What you will study
Current interest in modern art is at an all-time high. This module offers you the opportunity to study the important recent changes in the practice of art and to gain an insight into the critical debates through which these changes have been interpreted and understood. The module addresses such topics as the meaning of abstract art, the challenge of photography, the role of the ‘avant garde’, the canonisation and ‘crisis’ of Modernism, the emergence of ‘postmodernism’, and the phenomenon of ‘globalisation’. The module is structured around four co-published books, each with an accompanying study handbook.
Book 1, Frameworks for Modern Art introduces and explores a range of contemporary issues and debates about art and its place in the wider culture today. The opening chapter discusses key concepts such as modernity, modernism, autonomy, spectatorship and globalisation. It is followed by four case studies, each of which is devoted to a specific work of art chosen from across the span of the century: Marcel Duchamp’s Bottlerack, Barnett Newman’s Eve, Ana Mendieta’s Silueta series, and Yarla by the Australian Aboriginal Yuendumu community. These works have been selected not only for their intrinsic interest, but for the way in which they open up wider questions of meaning and interpretation that are central to understanding twentieth-century art.
Book 2, Art of the Avant-Gardes discusses the development of modern art in the first third of the twentieth century. The book opens with a brief introduction to some of the key themes of art in the period and summarises the political context in which it developed: the First World War, the Russian Revolution and the subsequent consolidation of the European dictatorships.
The book consists of four parts. The first looks at the centrally important idea of ‘expression’ in art, and related questions of Orientalism and the ‘primitive’. The second part concentrates on Cubism, and the third goes on to investigate the development of abstract art. The final part discusses the radical avant-garde movements committed to overcoming the barrier between ‘art’ and ‘life’: Dada, Soviet Constructivism and Surrealism.
Book 3, Varieties of Modernism addresses works of art produced in Europe and America between the 1930s and the 1960s.
Again, the book is divided into four parts. The first part covers aspects of the European avant-garde from the 1930s to the aftermath of the Second World War. It includes discussion of Surrealism, abstract art, debates around the Popular Front, and the conflicting views of art on display in the 1937 World’s Fair.
The following two parts consider the important topic of ‘modernism’. The first focuses on the emergence of Abstract Expressionism, including the discourse of masculinity that permeated the American avant-garde of the period. The next part looks at the ‘autonomous’ high modernism of the early to mid-1960s, contemporary photography and Minimal Art.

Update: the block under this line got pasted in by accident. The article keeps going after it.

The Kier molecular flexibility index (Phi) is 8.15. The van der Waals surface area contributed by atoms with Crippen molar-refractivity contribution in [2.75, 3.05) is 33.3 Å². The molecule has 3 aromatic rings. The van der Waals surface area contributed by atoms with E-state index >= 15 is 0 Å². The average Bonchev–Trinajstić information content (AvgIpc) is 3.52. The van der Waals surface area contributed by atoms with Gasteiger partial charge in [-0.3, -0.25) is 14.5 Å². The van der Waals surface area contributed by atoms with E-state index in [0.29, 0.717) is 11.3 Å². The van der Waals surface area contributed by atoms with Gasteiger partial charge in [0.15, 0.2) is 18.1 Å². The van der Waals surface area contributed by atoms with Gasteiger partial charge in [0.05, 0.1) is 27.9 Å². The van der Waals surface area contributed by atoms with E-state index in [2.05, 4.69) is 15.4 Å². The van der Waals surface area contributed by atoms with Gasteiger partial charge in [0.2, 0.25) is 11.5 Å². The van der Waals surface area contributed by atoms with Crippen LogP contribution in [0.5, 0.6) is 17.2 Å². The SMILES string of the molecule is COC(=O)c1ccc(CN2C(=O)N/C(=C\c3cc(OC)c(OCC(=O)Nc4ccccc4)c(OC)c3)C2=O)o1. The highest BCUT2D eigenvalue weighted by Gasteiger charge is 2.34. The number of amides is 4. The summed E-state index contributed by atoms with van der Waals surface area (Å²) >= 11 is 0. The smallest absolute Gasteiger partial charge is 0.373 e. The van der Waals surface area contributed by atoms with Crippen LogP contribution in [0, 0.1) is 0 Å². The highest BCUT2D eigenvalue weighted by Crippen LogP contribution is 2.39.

The fourth part discusses aspects of the neo-avant-garde that emerged after the Second World War– in opposition to the autonomy of modernism – in the so-called ‘gap between art and life’. It discusses the work of Rauschenberg, Warhol and the Fluxus artists, among others.
Book 4, Themes in Contemporary Art covers the period from the 1960s to the end of the twentieth century, broadly speaking, that is, the period of ‘postmodernism’. It begins with an introductory overview of the emergence in the 1960s of what has been called an ‘expanded field’ for art activity, leading to the fully-fledged ‘postmodernism’ of the late twentieth century. This is followed by a sequence of three essays on the impact of Conceptual Art. The first is an essay on the consequences of Conceptual Art for the notion of the aesthetic that had been so central to artistic modernism. The second is an essay on the Post-Conceptual practice of painting, while the third discusses various practices of Post-Conceptual photography. There then follow three essays on different aspects of contemporary art: a wide-ranging essay on the emergence of various practices of installation, performance and video art; an essay on a range of practices by women artists and finally an essay on the ‘globalisation’ of art at the end of the twentieth century.
There is also a dedicated module reader, Art of the Twentieth Century, edited by Jason Gaiger and Paul Wood which consists principally of writings by art historians and art theorists, originally published as free-standing essays or chapters in books. It gives students access to a wide range of different authorial voices and perspectives on art beyond those explored in the four books. There is a further set book of documentary source material, Art in Theory, 1900–2000, edited by Charles Harrison and Paul Wood.
The module contains fully integrated audio-visual materials, consisting of ten 30-minute DVDs, two resource DVD compilations and an audio CD in which book editors informally discuss some of the main issues addressed in the module books.
AA318 is designed to enable you to recognise and address issues raised by the study of twentieth-century art. In terms of knowledge and understanding, it is hoped that study of the module should enable you to:
have a knowledge of modern art in the twentieth century, embracing key movements, artists and works of art
understand the benefits of interpreting works of art within their wider historical contexts
understand that art history is a critical discipline producing knowledge through scholarly and reflexive debate
understand a range of relevant critical concepts (e.g. ‘modernism’, ‘realism’, ‘avant-garde’, ‘postmodernism’, amongst others)
appreciate that in the study of art, disagreement is rarely settled by factual ‘testing’, but commonly involves questions of interpretation, emphasis and interest.